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Media Matters | A Sluggish Economy Will Hold Down Media Inflation in 2009 

For more than three decades, Robert J. Coen, senior vice president and director of Forecasting at Interpublic’s Magna unit, has presented 4A's members with his predictions for the coming year.

Consumers will continue to be concerned about high energy costs, the falling values of their homes and job security for the remainder of this year and throughout most of 2009. Consumer spending will be weak again next year and few marketers are likely to spend much more in advertising to chase after sluggish personal consumption expenditures.

Business optimism will not improve until there are clear signs of economic improvement. Business expects little if any corporate profit growth in 2009, and ad budget increase will be rare. Advertising historically has lagged behind the economy and if demand does begin to pick up it will be later rather than earlier in 2009.

There will be little political spending next year and no extra Olympic related campaigns to fuel any significant increase in ad demand.

There should be little media inflation in 2009.

Media Unit Cost Increases
(Percentage Change Over Preceding Year)

1999 2000 2001 2002 2003 2004 2005 2006 2007 2008 2009
(Over (Over (Over (Over (Over (Over (Over (Over (Over (Over (Over
1998) 1999) 2000) 2001) 2002) 2003) 2004) 2005) 2006) 2007)  2008)
Network TV* +2.5 +11.0 -6.5 +2.1 +2.6 +5.0 -1.5 0.0 -3.0 +2.0 -2.0
Spot TV +1.0 +10.0 -8.5 +7.0 -2.0 +10.0 -8.0 +5.0 -10.0 +6.0 -6.0
Cable TV +16.0 +9.5 -1.0 -1.5 +7.5 +12.0 +7.0 0.0 0.0 0.0 +2.0
Network Radio +7.0 +14.0 -6.0 +2.5 +3.0 +3.0 +2.5 +0.5 +1.0 +2.0 +1.0
Spot Radio +7.5 +12.0 -9.0 +1.5 +2.5 0.0 +3.0 -1.0 -3.0 +1.0 0.0
Magazines  +4.0 +3.0 -2.0 +4.6 +4.0 +3.6 +3.5 +2.0 +4.0 +3.0 +2.0
Newspapers +3.5 +3.5 -3.5 +3.0 +2.0 +2.5 +3.5 +3.5 +2.0 +1.0 0.0
Totals +3.6 +8.0 -4.5 +3.6 +2.1 +5.5 -0.4 +1.9 -1.9 +2.7 -1.1

 *Olympics Premium removed for years 2000, 2002, 2004, 2006 and 2008

Media unit prices rose faster than consumer prices during the Election/Olympic years of 2000, 2002 and 2004, but in the last two Election/Olympic years marketers have refused to accept higher prices just because demand may go up.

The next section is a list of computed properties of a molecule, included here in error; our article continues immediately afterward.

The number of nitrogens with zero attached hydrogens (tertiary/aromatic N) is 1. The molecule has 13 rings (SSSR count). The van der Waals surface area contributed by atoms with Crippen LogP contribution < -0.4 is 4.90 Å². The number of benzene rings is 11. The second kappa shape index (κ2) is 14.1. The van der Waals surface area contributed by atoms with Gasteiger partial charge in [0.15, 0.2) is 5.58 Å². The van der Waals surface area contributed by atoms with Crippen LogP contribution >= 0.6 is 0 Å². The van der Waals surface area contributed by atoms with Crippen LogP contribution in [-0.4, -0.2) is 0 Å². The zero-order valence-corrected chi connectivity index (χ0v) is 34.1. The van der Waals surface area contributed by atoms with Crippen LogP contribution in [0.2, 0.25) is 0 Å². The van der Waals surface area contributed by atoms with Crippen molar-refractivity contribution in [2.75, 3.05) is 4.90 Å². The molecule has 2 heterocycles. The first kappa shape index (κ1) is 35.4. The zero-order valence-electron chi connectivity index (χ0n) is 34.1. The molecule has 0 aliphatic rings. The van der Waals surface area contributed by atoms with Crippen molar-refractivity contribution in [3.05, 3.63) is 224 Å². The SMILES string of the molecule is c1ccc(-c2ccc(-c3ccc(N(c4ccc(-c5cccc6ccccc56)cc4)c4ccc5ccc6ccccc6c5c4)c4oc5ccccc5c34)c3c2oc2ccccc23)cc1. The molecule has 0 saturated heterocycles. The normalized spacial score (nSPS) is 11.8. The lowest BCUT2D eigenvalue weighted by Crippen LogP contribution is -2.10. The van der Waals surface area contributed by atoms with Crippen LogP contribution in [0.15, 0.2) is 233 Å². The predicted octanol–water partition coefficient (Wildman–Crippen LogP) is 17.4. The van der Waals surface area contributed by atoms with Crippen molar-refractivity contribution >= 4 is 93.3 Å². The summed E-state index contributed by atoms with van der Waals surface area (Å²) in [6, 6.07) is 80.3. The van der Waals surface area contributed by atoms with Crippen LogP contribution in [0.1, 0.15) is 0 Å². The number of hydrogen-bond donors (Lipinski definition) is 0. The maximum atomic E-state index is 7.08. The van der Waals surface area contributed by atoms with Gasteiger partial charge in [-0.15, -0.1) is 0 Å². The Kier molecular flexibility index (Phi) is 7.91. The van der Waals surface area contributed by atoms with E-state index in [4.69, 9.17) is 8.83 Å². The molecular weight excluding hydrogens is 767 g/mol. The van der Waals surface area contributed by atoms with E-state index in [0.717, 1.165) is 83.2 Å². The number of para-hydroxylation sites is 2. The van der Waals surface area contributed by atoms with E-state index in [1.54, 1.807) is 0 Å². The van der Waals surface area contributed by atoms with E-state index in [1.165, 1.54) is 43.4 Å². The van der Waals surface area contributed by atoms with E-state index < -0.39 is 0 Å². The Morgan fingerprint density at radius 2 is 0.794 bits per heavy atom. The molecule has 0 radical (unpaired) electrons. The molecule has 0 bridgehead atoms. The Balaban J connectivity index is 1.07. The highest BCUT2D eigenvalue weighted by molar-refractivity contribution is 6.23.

The broadcast media are more susceptible to volatile shifts in ad demand since they experience little if any reduction in their total expenses if they fail to sell their time at a profitable price. While in some cases the print media can save a little on the cost of paper and other related expenses if ad space declines modestly.

In 2007, a post Election/Olympic year, unit prices declined for most of the broadcast media while prices rose for some of the print media despite weak advertising demand.

2009 will probably be a “Buyer’s Market” and media unit prices should come down.

Media Cost-Per-Thousand (CPM) Increases
(Percentage Change Over Preceding Year)

1999 2000 2001 2002 2003 2004 2005 2006 2007 2008 2009
(Over (Over (Over (Over (Over (Over (Over (Over (Over (Over (Over
1998) 1999) 2000) 2001) 2002) 2003) 2004) 2005) 2006) 2007)  2008)
Network TV* +7.0 +14.0 -1.6 +6.9 +4.7 +7.5 -1.0 +0.5 +2.1 +5.7 +1.0
Spot TV +5.0 +12.0 -4.7 +11.5 -1.0 +12.8 -8.5 +5.5 -6.7 +8.2 -4.0
Cable TV +11.9 +11.5 +1.0 -4.4 +6.4 +9.3 +5.0 -0.5 -2.0 -2.0 +1.0
Network Radio +7.0 +14.0 -6.0 +2.7 +1.0 +3.0 +2.0 +1.9

+1.4

+2.3 +1.3
Spot Radio +7.5 +12.0 -9.0 +2.0 +1.5 0.0 +2.5 -1.0 -2.6 +1.3 +0.3
Magazines  +5.0 +4.0 +1.5 +5.1 +4.5 +2.3 +4.0 +3.0 +5.0 +4.0 +3.0
Newspapers +4.5 +4.0 -3.0 +3.4 +2.1 +3.0 +5.8 +5.8 +4.6 +4.1 +3.2
Media Composite +5.9 +10.3 -2.2 +6.9 +2.9 +6.8 -0.9 +2.7 +0.7 +5.4 +0.6

*Olympics Premium removed for years 2000, 2002, 2004, 2006 and 2008

The general rate of inflation in the U.S. economy has been running above 4% in 2008 because of the sharp rise in gasoline and food prices but media inflation based cost-per-thousand has been even higher. This has been partly due to the fact that 2008 has been an Election/ Olympic year when the balance between supply and demand has shifted to the demand side in some months of the year. This has helped cause a modest increase in unit prices but the main cause of the above average increase in cost-per-thousand has been the decline in audience delivery.

In 2009, we expect unit prices to decline slightly but we also expect audiences to continue to decline for both the print and broadcast sectors. The net result will probably be a very modest increase in the composite media cost-per-thousand change in 2009.

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